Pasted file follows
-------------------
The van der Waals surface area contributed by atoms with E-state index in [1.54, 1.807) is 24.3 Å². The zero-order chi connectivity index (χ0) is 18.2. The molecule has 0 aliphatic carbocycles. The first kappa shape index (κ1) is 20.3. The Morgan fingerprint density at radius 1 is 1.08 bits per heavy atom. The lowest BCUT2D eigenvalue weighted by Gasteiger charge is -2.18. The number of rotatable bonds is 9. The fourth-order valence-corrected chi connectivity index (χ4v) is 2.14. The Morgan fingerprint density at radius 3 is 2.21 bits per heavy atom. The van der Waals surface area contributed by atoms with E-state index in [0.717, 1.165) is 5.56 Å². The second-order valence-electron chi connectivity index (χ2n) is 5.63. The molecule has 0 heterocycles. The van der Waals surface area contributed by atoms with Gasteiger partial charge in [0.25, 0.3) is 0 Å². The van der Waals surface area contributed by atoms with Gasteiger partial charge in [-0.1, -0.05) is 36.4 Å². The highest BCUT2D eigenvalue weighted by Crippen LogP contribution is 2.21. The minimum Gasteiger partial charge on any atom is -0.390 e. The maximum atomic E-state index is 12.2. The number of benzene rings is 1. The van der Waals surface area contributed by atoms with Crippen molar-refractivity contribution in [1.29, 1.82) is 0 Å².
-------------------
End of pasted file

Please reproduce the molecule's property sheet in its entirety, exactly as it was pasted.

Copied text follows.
The van der Waals surface area contributed by atoms with E-state index in [1.54, 1.807) is 24.3 Å². The zero-order chi connectivity index (χ0) is 18.2. The molecule has 0 aliphatic carbocycles. The first kappa shape index (κ1) is 20.3. The Morgan fingerprint density at radius 1 is 1.08 bits per heavy atom. The lowest BCUT2D eigenvalue weighted by Gasteiger charge is -2.18. The number of rotatable bonds is 9. The fourth-order valence-corrected chi connectivity index (χ4v) is 2.14. The Morgan fingerprint density at radius 3 is 2.21 bits per heavy atom. The van der Waals surface area contributed by atoms with E-state index in [0.717, 1.165) is 5.56 Å². The second-order valence-electron chi connectivity index (χ2n) is 5.63. The molecule has 0 heterocycles. The van der Waals surface area contributed by atoms with Gasteiger partial charge in [0.25, 0.3) is 0 Å². The van der Waals surface area contributed by atoms with Gasteiger partial charge in [-0.1, -0.05) is 36.4 Å². The highest BCUT2D eigenvalue weighted by Crippen LogP contribution is 2.21. The minimum Gasteiger partial charge on any atom is -0.390 e. The maximum atomic E-state index is 12.2. The number of benzene rings is 1. The van der Waals surface area contributed by atoms with Crippen molar-refractivity contribution in [1.29, 1.82) is 0 Å².